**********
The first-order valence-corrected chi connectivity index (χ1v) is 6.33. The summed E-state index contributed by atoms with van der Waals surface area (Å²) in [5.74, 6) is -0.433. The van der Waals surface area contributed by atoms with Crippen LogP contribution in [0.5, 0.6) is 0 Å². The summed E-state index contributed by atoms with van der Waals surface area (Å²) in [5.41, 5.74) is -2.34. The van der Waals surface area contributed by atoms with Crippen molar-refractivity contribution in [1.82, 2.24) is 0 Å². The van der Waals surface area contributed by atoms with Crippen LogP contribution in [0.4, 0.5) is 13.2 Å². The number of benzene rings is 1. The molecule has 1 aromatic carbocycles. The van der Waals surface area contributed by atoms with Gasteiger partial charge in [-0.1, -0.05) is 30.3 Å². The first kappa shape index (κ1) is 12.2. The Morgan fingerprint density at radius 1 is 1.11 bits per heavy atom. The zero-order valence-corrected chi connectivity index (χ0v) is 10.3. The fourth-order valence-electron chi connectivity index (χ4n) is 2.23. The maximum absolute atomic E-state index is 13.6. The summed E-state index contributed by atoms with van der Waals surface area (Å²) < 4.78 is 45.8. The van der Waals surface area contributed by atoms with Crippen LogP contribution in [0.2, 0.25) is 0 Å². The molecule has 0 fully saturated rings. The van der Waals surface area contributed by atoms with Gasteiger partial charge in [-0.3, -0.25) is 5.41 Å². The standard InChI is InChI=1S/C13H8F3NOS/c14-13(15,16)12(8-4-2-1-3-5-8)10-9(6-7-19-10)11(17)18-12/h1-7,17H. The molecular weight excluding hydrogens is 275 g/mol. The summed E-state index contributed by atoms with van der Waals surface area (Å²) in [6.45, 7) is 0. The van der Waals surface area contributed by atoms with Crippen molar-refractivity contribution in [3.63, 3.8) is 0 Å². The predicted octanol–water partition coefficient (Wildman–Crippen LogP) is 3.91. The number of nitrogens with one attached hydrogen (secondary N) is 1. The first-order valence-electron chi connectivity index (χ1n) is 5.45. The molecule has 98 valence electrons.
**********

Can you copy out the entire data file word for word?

The first-order valence-corrected chi connectivity index (χ1v) is 6.33. The summed E-state index contributed by atoms with van der Waals surface area (Å²) in [5.74, 6) is -0.433. The van der Waals surface area contributed by atoms with Crippen LogP contribution in [0.5, 0.6) is 0 Å². The summed E-state index contributed by atoms with van der Waals surface area (Å²) in [5.41, 5.74) is -2.34. The van der Waals surface area contributed by atoms with Crippen molar-refractivity contribution in [1.82, 2.24) is 0 Å². The van der Waals surface area contributed by atoms with Crippen LogP contribution in [0.4, 0.5) is 13.2 Å². The number of benzene rings is 1. The molecule has 1 aromatic carbocycles. The van der Waals surface area contributed by atoms with Gasteiger partial charge in [-0.1, -0.05) is 30.3 Å². The first kappa shape index (κ1) is 12.2. The Morgan fingerprint density at radius 1 is 1.11 bits per heavy atom. The zero-order valence-corrected chi connectivity index (χ0v) is 10.3. The fourth-order valence-electron chi connectivity index (χ4n) is 2.23. The maximum absolute atomic E-state index is 13.6. The summed E-state index contributed by atoms with van der Waals surface area (Å²) < 4.78 is 45.8. The van der Waals surface area contributed by atoms with Crippen LogP contribution in [0.2, 0.25) is 0 Å². The molecule has 0 fully saturated rings. The van der Waals surface area contributed by atoms with Gasteiger partial charge in [-0.3, -0.25) is 5.41 Å². The standard InChI is InChI=1S/C13H8F3NOS/c14-13(15,16)12(8-4-2-1-3-5-8)10-9(6-7-19-10)11(17)18-12/h1-7,17H. The molecular weight excluding hydrogens is 275 g/mol. The summed E-state index contributed by atoms with van der Waals surface area (Å²) in [6.45, 7) is 0. The van der Waals surface area contributed by atoms with Crippen molar-refractivity contribution in [3.63, 3.8) is 0 Å². The predicted octanol–water partition coefficient (Wildman–Crippen LogP) is 3.91. The number of nitrogens with one attached hydrogen (secondary N) is 1. The first-order valence-electron chi connectivity index (χ1n) is 5.45. The molecule has 98 valence electrons.